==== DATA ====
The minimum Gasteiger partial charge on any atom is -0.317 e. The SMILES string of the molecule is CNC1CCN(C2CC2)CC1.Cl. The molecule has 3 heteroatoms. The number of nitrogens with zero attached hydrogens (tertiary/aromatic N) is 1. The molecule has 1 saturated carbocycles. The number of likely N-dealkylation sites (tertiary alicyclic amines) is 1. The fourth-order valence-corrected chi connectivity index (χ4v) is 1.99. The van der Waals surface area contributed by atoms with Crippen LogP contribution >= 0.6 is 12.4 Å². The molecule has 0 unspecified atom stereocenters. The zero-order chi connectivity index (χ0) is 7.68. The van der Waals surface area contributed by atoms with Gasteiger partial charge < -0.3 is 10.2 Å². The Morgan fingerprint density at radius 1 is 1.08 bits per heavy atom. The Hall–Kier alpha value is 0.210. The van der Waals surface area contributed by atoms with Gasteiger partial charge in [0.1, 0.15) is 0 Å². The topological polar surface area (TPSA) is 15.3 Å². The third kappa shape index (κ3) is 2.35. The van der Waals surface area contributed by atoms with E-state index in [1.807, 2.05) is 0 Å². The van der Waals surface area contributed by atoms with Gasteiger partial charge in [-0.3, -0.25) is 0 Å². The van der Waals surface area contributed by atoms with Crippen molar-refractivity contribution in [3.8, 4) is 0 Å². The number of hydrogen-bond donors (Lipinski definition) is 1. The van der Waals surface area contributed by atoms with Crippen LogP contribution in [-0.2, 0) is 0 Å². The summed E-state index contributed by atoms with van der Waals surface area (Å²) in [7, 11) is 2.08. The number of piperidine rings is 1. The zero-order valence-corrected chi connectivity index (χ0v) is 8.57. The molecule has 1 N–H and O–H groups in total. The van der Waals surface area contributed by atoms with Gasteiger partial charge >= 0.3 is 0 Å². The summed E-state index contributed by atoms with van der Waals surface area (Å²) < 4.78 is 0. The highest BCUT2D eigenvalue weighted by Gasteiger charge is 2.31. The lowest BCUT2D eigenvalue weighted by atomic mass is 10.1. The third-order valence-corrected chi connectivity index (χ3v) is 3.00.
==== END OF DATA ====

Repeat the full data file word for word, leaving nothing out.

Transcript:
The minimum Gasteiger partial charge on any atom is -0.317 e. The SMILES string of the molecule is CNC1CCN(C2CC2)CC1.Cl. The molecule has 3 heteroatoms. The number of nitrogens with zero attached hydrogens (tertiary/aromatic N) is 1. The molecule has 1 saturated carbocycles. The number of likely N-dealkylation sites (tertiary alicyclic amines) is 1. The fourth-order valence-corrected chi connectivity index (χ4v) is 1.99. The van der Waals surface area contributed by atoms with Crippen LogP contribution >= 0.6 is 12.4 Å². The molecule has 0 unspecified atom stereocenters. The zero-order chi connectivity index (χ0) is 7.68. The van der Waals surface area contributed by atoms with Gasteiger partial charge < -0.3 is 10.2 Å². The Morgan fingerprint density at radius 1 is 1.08 bits per heavy atom. The Hall–Kier alpha value is 0.210. The van der Waals surface area contributed by atoms with Gasteiger partial charge in [0.1, 0.15) is 0 Å². The topological polar surface area (TPSA) is 15.3 Å². The third kappa shape index (κ3) is 2.35. The van der Waals surface area contributed by atoms with E-state index in [1.807, 2.05) is 0 Å². The van der Waals surface area contributed by atoms with Gasteiger partial charge in [-0.3, -0.25) is 0 Å². The van der Waals surface area contributed by atoms with Crippen molar-refractivity contribution in [3.8, 4) is 0 Å². The number of hydrogen-bond donors (Lipinski definition) is 1. The van der Waals surface area contributed by atoms with Crippen LogP contribution in [-0.2, 0) is 0 Å². The summed E-state index contributed by atoms with van der Waals surface area (Å²) in [7, 11) is 2.08. The number of piperidine rings is 1. The zero-order valence-corrected chi connectivity index (χ0v) is 8.57. The molecule has 1 N–H and O–H groups in total. The van der Waals surface area contributed by atoms with Gasteiger partial charge >= 0.3 is 0 Å². The summed E-state index contributed by atoms with van der Waals surface area (Å²) < 4.78 is 0. The highest BCUT2D eigenvalue weighted by Gasteiger charge is 2.31. The lowest BCUT2D eigenvalue weighted by atomic mass is 10.1. The third-order valence-corrected chi connectivity index (χ3v) is 3.00.